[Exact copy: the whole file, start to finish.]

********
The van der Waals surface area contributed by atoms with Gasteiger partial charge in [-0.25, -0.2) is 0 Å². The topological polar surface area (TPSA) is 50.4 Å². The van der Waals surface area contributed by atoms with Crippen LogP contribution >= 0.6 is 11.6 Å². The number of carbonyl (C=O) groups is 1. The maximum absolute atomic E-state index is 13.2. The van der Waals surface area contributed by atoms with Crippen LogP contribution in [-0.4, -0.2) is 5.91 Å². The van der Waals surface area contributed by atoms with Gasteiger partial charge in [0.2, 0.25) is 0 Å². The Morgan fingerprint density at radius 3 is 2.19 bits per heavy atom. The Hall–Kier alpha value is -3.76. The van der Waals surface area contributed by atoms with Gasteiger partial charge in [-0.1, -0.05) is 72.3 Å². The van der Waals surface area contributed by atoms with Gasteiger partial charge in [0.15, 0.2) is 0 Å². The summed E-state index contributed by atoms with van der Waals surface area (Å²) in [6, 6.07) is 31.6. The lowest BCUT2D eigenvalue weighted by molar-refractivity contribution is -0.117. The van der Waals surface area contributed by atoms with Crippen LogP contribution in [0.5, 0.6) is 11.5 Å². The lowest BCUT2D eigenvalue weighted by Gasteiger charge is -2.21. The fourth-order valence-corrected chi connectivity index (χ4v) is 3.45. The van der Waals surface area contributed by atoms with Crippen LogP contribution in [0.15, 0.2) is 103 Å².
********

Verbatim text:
The van der Waals surface area contributed by atoms with Gasteiger partial charge in [-0.25, -0.2) is 0 Å². The topological polar surface area (TPSA) is 50.4 Å². The van der Waals surface area contributed by atoms with Crippen LogP contribution >= 0.6 is 11.6 Å². The number of carbonyl (C=O) groups is 1. The maximum absolute atomic E-state index is 13.2. The van der Waals surface area contributed by atoms with Crippen LogP contribution in [-0.4, -0.2) is 5.91 Å². The van der Waals surface area contributed by atoms with Gasteiger partial charge in [0.2, 0.25) is 0 Å². The Morgan fingerprint density at radius 3 is 2.19 bits per heavy atom. The Hall–Kier alpha value is -3.76. The van der Waals surface area contributed by atoms with Gasteiger partial charge in [-0.1, -0.05) is 72.3 Å². The van der Waals surface area contributed by atoms with Gasteiger partial charge in [0.15, 0.2) is 0 Å². The summed E-state index contributed by atoms with van der Waals surface area (Å²) in [6, 6.07) is 31.6. The lowest BCUT2D eigenvalue weighted by molar-refractivity contribution is -0.117. The van der Waals surface area contributed by atoms with Crippen LogP contribution in [0.5, 0.6) is 11.5 Å². The lowest BCUT2D eigenvalue weighted by Gasteiger charge is -2.21. The fourth-order valence-corrected chi connectivity index (χ4v) is 3.45. The van der Waals surface area contributed by atoms with Crippen LogP contribution in [0.15, 0.2) is 103 Å².